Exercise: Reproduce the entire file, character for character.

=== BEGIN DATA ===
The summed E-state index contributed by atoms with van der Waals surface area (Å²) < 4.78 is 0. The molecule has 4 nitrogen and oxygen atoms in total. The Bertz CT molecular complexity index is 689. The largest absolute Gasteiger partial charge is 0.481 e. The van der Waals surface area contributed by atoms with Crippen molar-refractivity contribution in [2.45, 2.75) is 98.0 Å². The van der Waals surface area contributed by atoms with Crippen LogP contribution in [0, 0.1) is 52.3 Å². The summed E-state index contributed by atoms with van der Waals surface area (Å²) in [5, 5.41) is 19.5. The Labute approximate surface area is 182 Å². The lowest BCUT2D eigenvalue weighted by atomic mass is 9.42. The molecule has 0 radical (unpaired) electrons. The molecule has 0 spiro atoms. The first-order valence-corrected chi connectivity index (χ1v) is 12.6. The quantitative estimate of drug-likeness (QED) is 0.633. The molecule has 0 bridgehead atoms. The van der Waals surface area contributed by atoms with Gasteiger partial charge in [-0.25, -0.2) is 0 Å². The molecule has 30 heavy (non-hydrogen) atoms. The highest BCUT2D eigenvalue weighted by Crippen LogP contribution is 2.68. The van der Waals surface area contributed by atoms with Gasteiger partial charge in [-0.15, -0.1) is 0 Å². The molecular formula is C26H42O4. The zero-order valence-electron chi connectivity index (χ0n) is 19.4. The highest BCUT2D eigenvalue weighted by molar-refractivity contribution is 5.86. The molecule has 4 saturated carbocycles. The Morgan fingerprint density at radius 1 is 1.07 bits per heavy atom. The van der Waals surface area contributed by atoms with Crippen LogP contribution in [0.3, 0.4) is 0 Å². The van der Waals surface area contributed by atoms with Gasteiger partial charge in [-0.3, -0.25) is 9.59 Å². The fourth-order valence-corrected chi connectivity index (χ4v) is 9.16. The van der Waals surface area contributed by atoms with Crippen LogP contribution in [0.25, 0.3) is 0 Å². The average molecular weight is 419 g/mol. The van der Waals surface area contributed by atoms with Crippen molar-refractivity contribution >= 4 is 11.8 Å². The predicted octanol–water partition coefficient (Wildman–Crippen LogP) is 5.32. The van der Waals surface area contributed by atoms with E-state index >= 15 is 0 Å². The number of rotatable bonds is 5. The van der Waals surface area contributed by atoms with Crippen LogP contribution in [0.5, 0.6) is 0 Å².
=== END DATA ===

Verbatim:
The summed E-state index contributed by atoms with van der Waals surface area (Å²) < 4.78 is 0. The molecule has 4 nitrogen and oxygen atoms in total. The Bertz CT molecular complexity index is 689. The largest absolute Gasteiger partial charge is 0.481 e. The van der Waals surface area contributed by atoms with Crippen molar-refractivity contribution in [2.45, 2.75) is 98.0 Å². The van der Waals surface area contributed by atoms with Crippen LogP contribution in [0, 0.1) is 52.3 Å². The summed E-state index contributed by atoms with van der Waals surface area (Å²) in [5, 5.41) is 19.5. The Labute approximate surface area is 182 Å². The lowest BCUT2D eigenvalue weighted by atomic mass is 9.42. The molecule has 0 radical (unpaired) electrons. The molecule has 0 spiro atoms. The first-order valence-corrected chi connectivity index (χ1v) is 12.6. The quantitative estimate of drug-likeness (QED) is 0.633. The molecule has 0 bridgehead atoms. The van der Waals surface area contributed by atoms with Gasteiger partial charge in [-0.25, -0.2) is 0 Å². The molecule has 30 heavy (non-hydrogen) atoms. The highest BCUT2D eigenvalue weighted by Crippen LogP contribution is 2.68. The van der Waals surface area contributed by atoms with Gasteiger partial charge in [-0.15, -0.1) is 0 Å². The molecular formula is C26H42O4. The zero-order valence-electron chi connectivity index (χ0n) is 19.4. The highest BCUT2D eigenvalue weighted by molar-refractivity contribution is 5.86. The molecule has 4 saturated carbocycles. The Morgan fingerprint density at radius 1 is 1.07 bits per heavy atom. The van der Waals surface area contributed by atoms with Crippen LogP contribution in [0.3, 0.4) is 0 Å². The van der Waals surface area contributed by atoms with Gasteiger partial charge in [-0.3, -0.25) is 9.59 Å². The fourth-order valence-corrected chi connectivity index (χ4v) is 9.16. The van der Waals surface area contributed by atoms with Crippen LogP contribution in [0.25, 0.3) is 0 Å². The average molecular weight is 419 g/mol. The van der Waals surface area contributed by atoms with Crippen molar-refractivity contribution >= 4 is 11.8 Å². The predicted octanol–water partition coefficient (Wildman–Crippen LogP) is 5.32. The van der Waals surface area contributed by atoms with E-state index >= 15 is 0 Å². The number of rotatable bonds is 5. The van der Waals surface area contributed by atoms with Crippen LogP contribution in [0.5, 0.6) is 0 Å².